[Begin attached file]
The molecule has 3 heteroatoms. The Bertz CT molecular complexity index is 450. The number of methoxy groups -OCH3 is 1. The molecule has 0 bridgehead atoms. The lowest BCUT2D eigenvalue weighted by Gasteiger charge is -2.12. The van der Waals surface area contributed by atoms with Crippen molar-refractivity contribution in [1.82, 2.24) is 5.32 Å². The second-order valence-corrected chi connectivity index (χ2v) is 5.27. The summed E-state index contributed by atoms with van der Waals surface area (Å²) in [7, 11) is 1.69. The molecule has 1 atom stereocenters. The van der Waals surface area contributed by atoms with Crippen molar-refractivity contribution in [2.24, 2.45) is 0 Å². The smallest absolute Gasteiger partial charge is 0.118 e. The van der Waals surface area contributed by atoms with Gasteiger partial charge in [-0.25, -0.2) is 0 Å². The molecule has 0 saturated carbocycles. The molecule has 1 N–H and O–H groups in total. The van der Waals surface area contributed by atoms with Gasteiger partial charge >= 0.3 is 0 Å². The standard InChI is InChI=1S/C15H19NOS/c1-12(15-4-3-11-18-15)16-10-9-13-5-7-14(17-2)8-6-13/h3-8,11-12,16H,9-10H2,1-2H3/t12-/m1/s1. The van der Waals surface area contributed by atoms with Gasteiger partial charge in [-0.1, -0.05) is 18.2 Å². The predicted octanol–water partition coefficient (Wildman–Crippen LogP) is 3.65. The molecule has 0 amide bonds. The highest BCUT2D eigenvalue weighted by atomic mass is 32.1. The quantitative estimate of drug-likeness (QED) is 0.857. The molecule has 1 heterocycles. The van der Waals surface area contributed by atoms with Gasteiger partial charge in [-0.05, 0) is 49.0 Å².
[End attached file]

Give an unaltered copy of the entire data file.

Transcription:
The molecule has 3 heteroatoms. The Bertz CT molecular complexity index is 450. The number of methoxy groups -OCH3 is 1. The molecule has 0 bridgehead atoms. The lowest BCUT2D eigenvalue weighted by Gasteiger charge is -2.12. The van der Waals surface area contributed by atoms with Crippen molar-refractivity contribution in [1.82, 2.24) is 5.32 Å². The second-order valence-corrected chi connectivity index (χ2v) is 5.27. The summed E-state index contributed by atoms with van der Waals surface area (Å²) in [7, 11) is 1.69. The molecule has 1 atom stereocenters. The van der Waals surface area contributed by atoms with Crippen molar-refractivity contribution in [2.24, 2.45) is 0 Å². The smallest absolute Gasteiger partial charge is 0.118 e. The van der Waals surface area contributed by atoms with Gasteiger partial charge in [-0.25, -0.2) is 0 Å². The molecule has 0 saturated carbocycles. The molecule has 1 N–H and O–H groups in total. The van der Waals surface area contributed by atoms with Gasteiger partial charge >= 0.3 is 0 Å². The standard InChI is InChI=1S/C15H19NOS/c1-12(15-4-3-11-18-15)16-10-9-13-5-7-14(17-2)8-6-13/h3-8,11-12,16H,9-10H2,1-2H3/t12-/m1/s1. The van der Waals surface area contributed by atoms with Gasteiger partial charge in [-0.1, -0.05) is 18.2 Å². The predicted octanol–water partition coefficient (Wildman–Crippen LogP) is 3.65. The molecule has 0 amide bonds. The highest BCUT2D eigenvalue weighted by atomic mass is 32.1. The quantitative estimate of drug-likeness (QED) is 0.857. The molecule has 1 heterocycles. The van der Waals surface area contributed by atoms with Gasteiger partial charge in [-0.05, 0) is 49.0 Å².